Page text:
After Major Gray died, the building was deemed in a state of ruin due to improper construction methods and torn down to erect a new courthouse. The new Todd County courthouse was erected by order of the Fiscal Court in 1834. R. Rowland designed the building in the Federal Style with an integration of Greek-Revival style motifs. The brick building, which is extant in the 21st century, stands two stories tall with tripartite windows and large Greek-Revival lintels. The building originally had a smaller federal style cupola, but this was later replaced with a late Victorian clock tower in the second Empire style, which remains today.

Civil War

Kentucky was a source of slaves for the cotton plantations in the lower South, and the slave trade was a very profitable business for many Kentuckians. However, most Kentuckians did not own slaves. Those who did were wealthy plantation owners who stood to lose a lot if slavery were abolished. The major slave-owning areas in the state were the Bluegrass region, Henderson and Oldham counties on the Ohio River, and the western Kentucky counties of Trigg, Christian, Todd, and Warren. Many Kentuckians from these areas joined the Confederate army. Nevertheless, Kentucky's allegiance was divided during the Civil War. The state was officially neutral until September 1861, when it pledged its support to the Union. In response, a pro-Confederate Confederate government of Kentucky was formed by representatives from several Kentucky counties, with a second capital at Bowling Green.


According to the U.S. Census Bureau, the county has a total area of 377 square miles (980 km2), of which 374 square miles (970 km2) is land and 2.6 square miles (6.7 km2) (0.7%) is water.[10]

Adjacent counties


Historical population
Census Pop.
Est. 201512,531[11]0.6%
U.S. Decennial Census[12]
1790-1960[13] 1900-1990[14]
1990-2000[15] 2010-2013[1]

As of the census[16] of 2000, there were 11,971 people, 4,569 households, and 3,367 families residing in the county. The population density was 32 per square mile (12/km2). There were 5,121 housing units at an average density of 14 per square mile (5.4/km2). The racial makeup of the county was 89.32% White, 8.75% Black or African American, 0.15% Native American, 0.17% Asian, 0.03% Pacific Islander, 0.87% from other races, and 0.71% from two or more races. 1.66% of the population were Hispanic or Latino of any race.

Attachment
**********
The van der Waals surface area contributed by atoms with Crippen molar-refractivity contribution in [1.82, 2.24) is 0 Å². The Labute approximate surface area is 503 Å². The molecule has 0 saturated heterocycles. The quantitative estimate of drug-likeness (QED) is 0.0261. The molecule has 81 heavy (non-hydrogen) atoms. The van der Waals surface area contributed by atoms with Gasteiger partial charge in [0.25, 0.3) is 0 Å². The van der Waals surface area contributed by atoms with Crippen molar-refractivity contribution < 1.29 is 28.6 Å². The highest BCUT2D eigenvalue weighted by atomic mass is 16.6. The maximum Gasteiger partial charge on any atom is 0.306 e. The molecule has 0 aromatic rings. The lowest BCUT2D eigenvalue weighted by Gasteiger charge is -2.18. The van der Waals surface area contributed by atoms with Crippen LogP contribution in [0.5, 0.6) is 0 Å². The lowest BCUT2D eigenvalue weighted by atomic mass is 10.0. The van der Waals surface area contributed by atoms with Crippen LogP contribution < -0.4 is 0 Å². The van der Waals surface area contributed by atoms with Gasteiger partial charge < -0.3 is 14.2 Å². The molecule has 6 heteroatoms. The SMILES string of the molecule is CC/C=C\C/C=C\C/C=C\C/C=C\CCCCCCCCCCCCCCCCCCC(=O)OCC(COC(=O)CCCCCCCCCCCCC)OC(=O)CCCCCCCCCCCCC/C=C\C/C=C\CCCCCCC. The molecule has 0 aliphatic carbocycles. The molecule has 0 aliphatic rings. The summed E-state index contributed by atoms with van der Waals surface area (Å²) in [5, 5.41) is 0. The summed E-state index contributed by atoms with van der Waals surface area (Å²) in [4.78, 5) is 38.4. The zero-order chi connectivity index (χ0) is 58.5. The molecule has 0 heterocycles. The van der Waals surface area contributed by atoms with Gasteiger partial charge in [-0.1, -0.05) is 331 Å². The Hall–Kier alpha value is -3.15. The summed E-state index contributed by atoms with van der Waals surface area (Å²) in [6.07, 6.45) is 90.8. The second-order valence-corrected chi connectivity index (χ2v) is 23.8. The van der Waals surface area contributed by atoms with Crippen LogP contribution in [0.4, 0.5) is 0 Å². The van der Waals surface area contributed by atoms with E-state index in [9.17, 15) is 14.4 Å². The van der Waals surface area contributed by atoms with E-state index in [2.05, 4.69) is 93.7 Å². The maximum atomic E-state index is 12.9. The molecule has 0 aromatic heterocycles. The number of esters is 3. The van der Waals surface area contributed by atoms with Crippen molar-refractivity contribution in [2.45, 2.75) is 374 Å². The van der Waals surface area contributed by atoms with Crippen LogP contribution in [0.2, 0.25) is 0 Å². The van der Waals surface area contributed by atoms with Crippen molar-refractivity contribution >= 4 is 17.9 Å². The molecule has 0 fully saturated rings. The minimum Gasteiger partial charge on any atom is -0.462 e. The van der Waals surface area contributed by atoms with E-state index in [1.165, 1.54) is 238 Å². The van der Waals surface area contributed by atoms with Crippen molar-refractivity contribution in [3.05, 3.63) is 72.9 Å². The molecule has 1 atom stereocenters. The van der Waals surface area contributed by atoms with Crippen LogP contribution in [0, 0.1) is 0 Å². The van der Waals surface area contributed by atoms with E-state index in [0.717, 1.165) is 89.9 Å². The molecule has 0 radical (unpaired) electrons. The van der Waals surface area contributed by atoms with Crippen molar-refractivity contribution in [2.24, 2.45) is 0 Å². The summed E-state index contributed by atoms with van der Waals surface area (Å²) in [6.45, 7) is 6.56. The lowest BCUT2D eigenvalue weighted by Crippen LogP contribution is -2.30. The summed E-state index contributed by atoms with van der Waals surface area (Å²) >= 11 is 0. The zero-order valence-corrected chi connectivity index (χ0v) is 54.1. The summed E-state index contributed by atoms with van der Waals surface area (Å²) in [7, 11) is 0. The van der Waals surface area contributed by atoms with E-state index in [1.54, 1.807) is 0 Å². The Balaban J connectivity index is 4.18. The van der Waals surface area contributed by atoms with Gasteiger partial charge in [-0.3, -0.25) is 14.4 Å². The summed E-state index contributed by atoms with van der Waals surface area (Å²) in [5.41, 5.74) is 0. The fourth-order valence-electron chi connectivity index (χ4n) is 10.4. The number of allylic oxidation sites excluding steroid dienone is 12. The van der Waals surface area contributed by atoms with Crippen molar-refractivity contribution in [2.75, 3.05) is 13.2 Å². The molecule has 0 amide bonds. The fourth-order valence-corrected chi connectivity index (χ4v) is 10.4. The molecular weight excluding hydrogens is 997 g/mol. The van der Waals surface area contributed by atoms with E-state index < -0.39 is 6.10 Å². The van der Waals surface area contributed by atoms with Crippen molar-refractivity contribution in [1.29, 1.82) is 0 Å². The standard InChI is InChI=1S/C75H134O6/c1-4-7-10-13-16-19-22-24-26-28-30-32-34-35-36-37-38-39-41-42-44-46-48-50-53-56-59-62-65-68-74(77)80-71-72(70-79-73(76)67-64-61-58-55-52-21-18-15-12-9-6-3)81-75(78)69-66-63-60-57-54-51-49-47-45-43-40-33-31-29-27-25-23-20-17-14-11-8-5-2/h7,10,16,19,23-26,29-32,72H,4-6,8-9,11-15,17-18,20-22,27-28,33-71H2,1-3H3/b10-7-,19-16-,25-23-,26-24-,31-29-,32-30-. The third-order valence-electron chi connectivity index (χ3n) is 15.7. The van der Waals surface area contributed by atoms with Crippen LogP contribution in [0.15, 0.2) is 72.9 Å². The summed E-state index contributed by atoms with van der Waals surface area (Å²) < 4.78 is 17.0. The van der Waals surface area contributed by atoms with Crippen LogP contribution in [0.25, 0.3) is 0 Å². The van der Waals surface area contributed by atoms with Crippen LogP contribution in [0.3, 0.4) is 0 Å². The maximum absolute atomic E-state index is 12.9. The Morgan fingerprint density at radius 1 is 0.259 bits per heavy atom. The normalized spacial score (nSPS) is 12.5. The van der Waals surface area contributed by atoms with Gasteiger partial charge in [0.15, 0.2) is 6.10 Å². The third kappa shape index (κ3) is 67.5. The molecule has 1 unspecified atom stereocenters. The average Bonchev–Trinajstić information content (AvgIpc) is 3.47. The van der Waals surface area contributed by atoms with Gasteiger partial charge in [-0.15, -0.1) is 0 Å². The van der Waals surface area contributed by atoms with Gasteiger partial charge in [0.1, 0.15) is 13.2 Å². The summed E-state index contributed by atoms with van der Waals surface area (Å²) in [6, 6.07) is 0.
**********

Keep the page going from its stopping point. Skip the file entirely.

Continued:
There were 4,569 households out of which 33.50% had children under the age of 18 living with them, 58.70% were married couples living together, 11.60% had a female householder with no husband present, and 26.30% were non-families. 23.00% of all households were made up of individuals and 11.10% had someone living alone who was 65 years of age or older. The average household size was 2.59 and the average family size was 3.05.

In the county the population was spread out with 26.60% under the age of 18, 8.70% from 18 to 24, 28.40% from 25 to 44, 22.40% from 45 to 64, and 14.00% who were 65 years of age or older. The median age was 36 years. For every 100 females there were 94.80 males. For every 100 females age 18 and over, there were 92.70 males.

The median income for a household in the county was $29,718, and the median income for a family was $36,043. Males had a median income of $28,502 versus $20,340 for females. The per capita income for the county was $15,462. About 14.70% of families and 17.20% of the population were below the poverty line, including 21.90% of those under age 18 and 22.00% of those age 65 or over.



Notable residents

See also


  1. 1 2 "State & County QuickFacts". United States Census Bureau. Retrieved March 6, 2014.
  2. "Find a County". National Association of Counties. Retrieved 2011-06-07.
  3. The Register of the Kentucky State Historical Society, Volume 1. Kentucky State Historical Society. 1903. p. 37.
  5. 1 2 3 Perrin, William Henry. History of Todd County, Kentucky. Chicago: F. A. Battey Publishing, 1884. Print.
  6. "Land Allocations after Revolutionary War", Secretary of State, Virginia website
  7. Todd County, Kentucky Genealogy
  8. "2010 Census Gazetteer Files". United States Census Bureau. August 22, 2012. Retrieved August 20, 2014.
  9. "County Totals Dataset: Population, Population Change and Estimated Components of Population Change: April 1, 2010 to July 1, 2015". Retrieved July 2, 2016.
  10. "U.S. Decennial Census". United States Census Bureau. Retrieved August 20, 2014.
  11. "Historical Census Browser". University of Virginia Library. Retrieved August 20, 2014.
  12. "Population of Counties by Decennial Census: 1900 to 1990". United States Census Bureau. Retrieved August 20, 2014.
  13. "Census 2000 PHC-T-4. Ranking Tables for Counties: 1990 and 2000" (PDF). United States Census Bureau. Retrieved August 20, 2014.
  14. "American FactFinder". United States Census Bureau. Retrieved 2008-01-31.
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Coordinates: 36°50′N 87°11′W / 36.84°N 87.18°W / 36.84; -87.18